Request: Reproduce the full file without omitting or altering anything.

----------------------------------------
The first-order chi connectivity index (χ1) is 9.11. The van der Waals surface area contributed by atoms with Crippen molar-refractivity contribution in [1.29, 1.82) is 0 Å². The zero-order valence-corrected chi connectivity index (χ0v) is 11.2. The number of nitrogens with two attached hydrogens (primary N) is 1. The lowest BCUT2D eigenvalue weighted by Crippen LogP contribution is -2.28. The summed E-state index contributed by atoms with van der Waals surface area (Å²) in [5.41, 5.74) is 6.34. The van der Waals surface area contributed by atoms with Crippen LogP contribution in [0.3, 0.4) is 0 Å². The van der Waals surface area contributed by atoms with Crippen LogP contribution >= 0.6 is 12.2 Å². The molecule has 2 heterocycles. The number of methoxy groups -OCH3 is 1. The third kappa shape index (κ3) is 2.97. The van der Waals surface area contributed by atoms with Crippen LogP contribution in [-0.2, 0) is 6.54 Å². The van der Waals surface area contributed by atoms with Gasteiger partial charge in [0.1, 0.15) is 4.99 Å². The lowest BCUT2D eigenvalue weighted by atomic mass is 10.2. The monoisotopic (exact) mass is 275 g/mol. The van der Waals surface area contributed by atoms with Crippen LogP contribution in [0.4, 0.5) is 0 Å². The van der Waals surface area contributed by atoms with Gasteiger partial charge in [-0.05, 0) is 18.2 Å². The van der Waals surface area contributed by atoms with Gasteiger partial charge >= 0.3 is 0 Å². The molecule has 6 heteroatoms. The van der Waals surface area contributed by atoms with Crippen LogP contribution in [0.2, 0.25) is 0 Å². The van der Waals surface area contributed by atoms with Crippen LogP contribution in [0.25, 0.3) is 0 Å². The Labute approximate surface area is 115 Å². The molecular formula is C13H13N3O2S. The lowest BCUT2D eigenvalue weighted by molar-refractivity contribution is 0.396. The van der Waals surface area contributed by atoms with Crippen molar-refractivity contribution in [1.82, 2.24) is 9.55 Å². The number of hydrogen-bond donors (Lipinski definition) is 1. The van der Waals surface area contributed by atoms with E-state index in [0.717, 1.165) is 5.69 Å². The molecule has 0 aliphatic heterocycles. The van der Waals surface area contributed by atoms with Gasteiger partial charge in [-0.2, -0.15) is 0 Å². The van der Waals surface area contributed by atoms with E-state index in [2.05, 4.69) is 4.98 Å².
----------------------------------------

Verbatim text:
The first-order chi connectivity index (χ1) is 9.11. The van der Waals surface area contributed by atoms with Crippen molar-refractivity contribution in [1.29, 1.82) is 0 Å². The zero-order valence-corrected chi connectivity index (χ0v) is 11.2. The number of nitrogens with two attached hydrogens (primary N) is 1. The lowest BCUT2D eigenvalue weighted by Crippen LogP contribution is -2.28. The summed E-state index contributed by atoms with van der Waals surface area (Å²) in [5.41, 5.74) is 6.34. The van der Waals surface area contributed by atoms with Crippen LogP contribution in [0.3, 0.4) is 0 Å². The van der Waals surface area contributed by atoms with Crippen LogP contribution >= 0.6 is 12.2 Å². The molecule has 2 heterocycles. The number of methoxy groups -OCH3 is 1. The third kappa shape index (κ3) is 2.97. The van der Waals surface area contributed by atoms with Crippen LogP contribution in [-0.2, 0) is 6.54 Å². The van der Waals surface area contributed by atoms with Gasteiger partial charge in [0.1, 0.15) is 4.99 Å². The lowest BCUT2D eigenvalue weighted by atomic mass is 10.2. The monoisotopic (exact) mass is 275 g/mol. The van der Waals surface area contributed by atoms with Crippen LogP contribution in [0.4, 0.5) is 0 Å². The van der Waals surface area contributed by atoms with Gasteiger partial charge in [-0.05, 0) is 18.2 Å². The van der Waals surface area contributed by atoms with Gasteiger partial charge >= 0.3 is 0 Å². The molecule has 6 heteroatoms. The van der Waals surface area contributed by atoms with Crippen LogP contribution in [0.2, 0.25) is 0 Å². The van der Waals surface area contributed by atoms with Crippen LogP contribution in [0.25, 0.3) is 0 Å². The Labute approximate surface area is 115 Å². The molecular formula is C13H13N3O2S. The lowest BCUT2D eigenvalue weighted by molar-refractivity contribution is 0.396. The van der Waals surface area contributed by atoms with Crippen molar-refractivity contribution in [1.82, 2.24) is 9.55 Å². The number of hydrogen-bond donors (Lipinski definition) is 1. The van der Waals surface area contributed by atoms with E-state index in [0.717, 1.165) is 5.69 Å². The molecule has 0 aliphatic heterocycles. The van der Waals surface area contributed by atoms with Gasteiger partial charge in [-0.2, -0.15) is 0 Å². The van der Waals surface area contributed by atoms with E-state index in [2.05, 4.69) is 4.98 Å².